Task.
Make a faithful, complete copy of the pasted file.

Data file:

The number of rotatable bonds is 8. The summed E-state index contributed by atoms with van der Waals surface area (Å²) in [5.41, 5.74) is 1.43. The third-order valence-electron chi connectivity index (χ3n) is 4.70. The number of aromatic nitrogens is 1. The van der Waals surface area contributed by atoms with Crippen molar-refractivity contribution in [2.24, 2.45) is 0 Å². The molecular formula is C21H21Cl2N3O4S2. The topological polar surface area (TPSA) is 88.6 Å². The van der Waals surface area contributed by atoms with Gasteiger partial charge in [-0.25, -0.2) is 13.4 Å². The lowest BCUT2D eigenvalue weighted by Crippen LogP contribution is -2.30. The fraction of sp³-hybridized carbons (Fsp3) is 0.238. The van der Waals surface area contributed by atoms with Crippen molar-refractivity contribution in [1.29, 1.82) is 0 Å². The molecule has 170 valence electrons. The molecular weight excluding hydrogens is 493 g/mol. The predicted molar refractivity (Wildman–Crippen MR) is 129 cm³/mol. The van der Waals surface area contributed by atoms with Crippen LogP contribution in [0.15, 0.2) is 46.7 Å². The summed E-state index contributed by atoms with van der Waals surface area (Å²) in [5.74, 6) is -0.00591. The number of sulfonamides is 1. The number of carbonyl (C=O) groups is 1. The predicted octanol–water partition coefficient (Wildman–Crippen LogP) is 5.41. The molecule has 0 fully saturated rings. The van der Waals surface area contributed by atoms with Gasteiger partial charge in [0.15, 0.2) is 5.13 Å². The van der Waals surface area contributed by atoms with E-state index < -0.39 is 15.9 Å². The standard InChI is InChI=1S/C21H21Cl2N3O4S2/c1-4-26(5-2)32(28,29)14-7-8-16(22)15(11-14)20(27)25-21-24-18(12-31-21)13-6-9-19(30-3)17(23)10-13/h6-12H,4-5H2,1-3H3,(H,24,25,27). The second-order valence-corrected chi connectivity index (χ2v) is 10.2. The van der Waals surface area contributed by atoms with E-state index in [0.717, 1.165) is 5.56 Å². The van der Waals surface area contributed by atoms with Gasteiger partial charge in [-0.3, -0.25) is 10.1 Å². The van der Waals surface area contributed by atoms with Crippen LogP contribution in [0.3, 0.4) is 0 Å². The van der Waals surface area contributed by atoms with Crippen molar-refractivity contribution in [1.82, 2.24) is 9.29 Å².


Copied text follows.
The number of rotatable bonds is 8. The summed E-state index contributed by atoms with van der Waals surface area (Å²) in [5.41, 5.74) is 1.43. The third-order valence-electron chi connectivity index (χ3n) is 4.70. The number of aromatic nitrogens is 1. The van der Waals surface area contributed by atoms with Crippen molar-refractivity contribution in [2.24, 2.45) is 0 Å². The molecular formula is C21H21Cl2N3O4S2. The topological polar surface area (TPSA) is 88.6 Å². The van der Waals surface area contributed by atoms with Gasteiger partial charge in [-0.25, -0.2) is 13.4 Å². The lowest BCUT2D eigenvalue weighted by Crippen LogP contribution is -2.30. The fraction of sp³-hybridized carbons (Fsp3) is 0.238. The van der Waals surface area contributed by atoms with Crippen molar-refractivity contribution in [1.29, 1.82) is 0 Å². The molecule has 170 valence electrons. The molecular weight excluding hydrogens is 493 g/mol. The predicted molar refractivity (Wildman–Crippen MR) is 129 cm³/mol. The van der Waals surface area contributed by atoms with Crippen LogP contribution in [0.15, 0.2) is 46.7 Å². The summed E-state index contributed by atoms with van der Waals surface area (Å²) in [5.74, 6) is -0.00591. The number of sulfonamides is 1. The number of carbonyl (C=O) groups is 1. The predicted octanol–water partition coefficient (Wildman–Crippen LogP) is 5.41. The molecule has 0 fully saturated rings. The van der Waals surface area contributed by atoms with Gasteiger partial charge in [0.15, 0.2) is 5.13 Å². The van der Waals surface area contributed by atoms with E-state index < -0.39 is 15.9 Å². The standard InChI is InChI=1S/C21H21Cl2N3O4S2/c1-4-26(5-2)32(28,29)14-7-8-16(22)15(11-14)20(27)25-21-24-18(12-31-21)13-6-9-19(30-3)17(23)10-13/h6-12H,4-5H2,1-3H3,(H,24,25,27). The second-order valence-corrected chi connectivity index (χ2v) is 10.2. The van der Waals surface area contributed by atoms with E-state index in [0.717, 1.165) is 5.56 Å². The van der Waals surface area contributed by atoms with Gasteiger partial charge in [-0.3, -0.25) is 10.1 Å². The van der Waals surface area contributed by atoms with Crippen LogP contribution in [0.3, 0.4) is 0 Å². The van der Waals surface area contributed by atoms with Crippen molar-refractivity contribution in [1.82, 2.24) is 9.29 Å².